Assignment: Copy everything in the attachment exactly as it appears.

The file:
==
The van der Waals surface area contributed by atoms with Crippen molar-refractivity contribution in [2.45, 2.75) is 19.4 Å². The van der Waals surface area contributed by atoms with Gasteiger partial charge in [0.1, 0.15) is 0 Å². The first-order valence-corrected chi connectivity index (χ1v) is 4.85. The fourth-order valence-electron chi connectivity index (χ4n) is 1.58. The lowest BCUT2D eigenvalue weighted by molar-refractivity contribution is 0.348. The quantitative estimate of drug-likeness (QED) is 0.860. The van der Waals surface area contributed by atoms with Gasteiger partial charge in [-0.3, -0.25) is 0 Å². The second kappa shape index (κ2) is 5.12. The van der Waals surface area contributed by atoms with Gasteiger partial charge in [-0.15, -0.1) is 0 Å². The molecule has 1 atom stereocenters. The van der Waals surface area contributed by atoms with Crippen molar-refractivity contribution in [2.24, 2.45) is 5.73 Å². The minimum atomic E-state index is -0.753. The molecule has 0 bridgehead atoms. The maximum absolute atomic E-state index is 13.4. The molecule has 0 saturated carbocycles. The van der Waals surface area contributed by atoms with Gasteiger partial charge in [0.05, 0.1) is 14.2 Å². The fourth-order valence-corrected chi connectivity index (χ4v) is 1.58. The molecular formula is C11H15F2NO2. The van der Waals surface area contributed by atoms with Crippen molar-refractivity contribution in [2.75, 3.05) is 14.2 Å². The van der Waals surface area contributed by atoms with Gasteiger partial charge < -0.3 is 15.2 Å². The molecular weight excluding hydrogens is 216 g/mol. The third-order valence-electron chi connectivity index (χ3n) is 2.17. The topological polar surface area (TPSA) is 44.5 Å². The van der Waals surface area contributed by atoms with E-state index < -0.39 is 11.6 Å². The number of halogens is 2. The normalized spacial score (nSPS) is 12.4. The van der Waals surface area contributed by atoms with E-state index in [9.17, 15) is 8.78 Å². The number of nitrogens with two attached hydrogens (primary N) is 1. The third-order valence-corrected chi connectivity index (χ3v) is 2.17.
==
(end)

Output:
The van der Waals surface area contributed by atoms with Crippen molar-refractivity contribution in [2.45, 2.75) is 19.4 Å². The van der Waals surface area contributed by atoms with Gasteiger partial charge in [0.1, 0.15) is 0 Å². The first-order valence-corrected chi connectivity index (χ1v) is 4.85. The fourth-order valence-electron chi connectivity index (χ4n) is 1.58. The lowest BCUT2D eigenvalue weighted by molar-refractivity contribution is 0.348. The quantitative estimate of drug-likeness (QED) is 0.860. The van der Waals surface area contributed by atoms with Gasteiger partial charge in [-0.3, -0.25) is 0 Å². The second kappa shape index (κ2) is 5.12. The van der Waals surface area contributed by atoms with Gasteiger partial charge in [-0.15, -0.1) is 0 Å². The molecule has 1 atom stereocenters. The van der Waals surface area contributed by atoms with Crippen molar-refractivity contribution in [2.24, 2.45) is 5.73 Å². The minimum atomic E-state index is -0.753. The molecule has 0 bridgehead atoms. The maximum absolute atomic E-state index is 13.4. The molecule has 0 saturated carbocycles. The van der Waals surface area contributed by atoms with Gasteiger partial charge in [0.05, 0.1) is 14.2 Å². The fourth-order valence-corrected chi connectivity index (χ4v) is 1.58. The molecular formula is C11H15F2NO2. The van der Waals surface area contributed by atoms with Crippen molar-refractivity contribution in [2.75, 3.05) is 14.2 Å². The van der Waals surface area contributed by atoms with Gasteiger partial charge < -0.3 is 15.2 Å². The molecular weight excluding hydrogens is 216 g/mol. The third-order valence-electron chi connectivity index (χ3n) is 2.17. The topological polar surface area (TPSA) is 44.5 Å². The van der Waals surface area contributed by atoms with E-state index < -0.39 is 11.6 Å². The number of halogens is 2. The normalized spacial score (nSPS) is 12.4. The van der Waals surface area contributed by atoms with E-state index in [9.17, 15) is 8.78 Å². The number of nitrogens with two attached hydrogens (primary N) is 1. The third-order valence-corrected chi connectivity index (χ3v) is 2.17.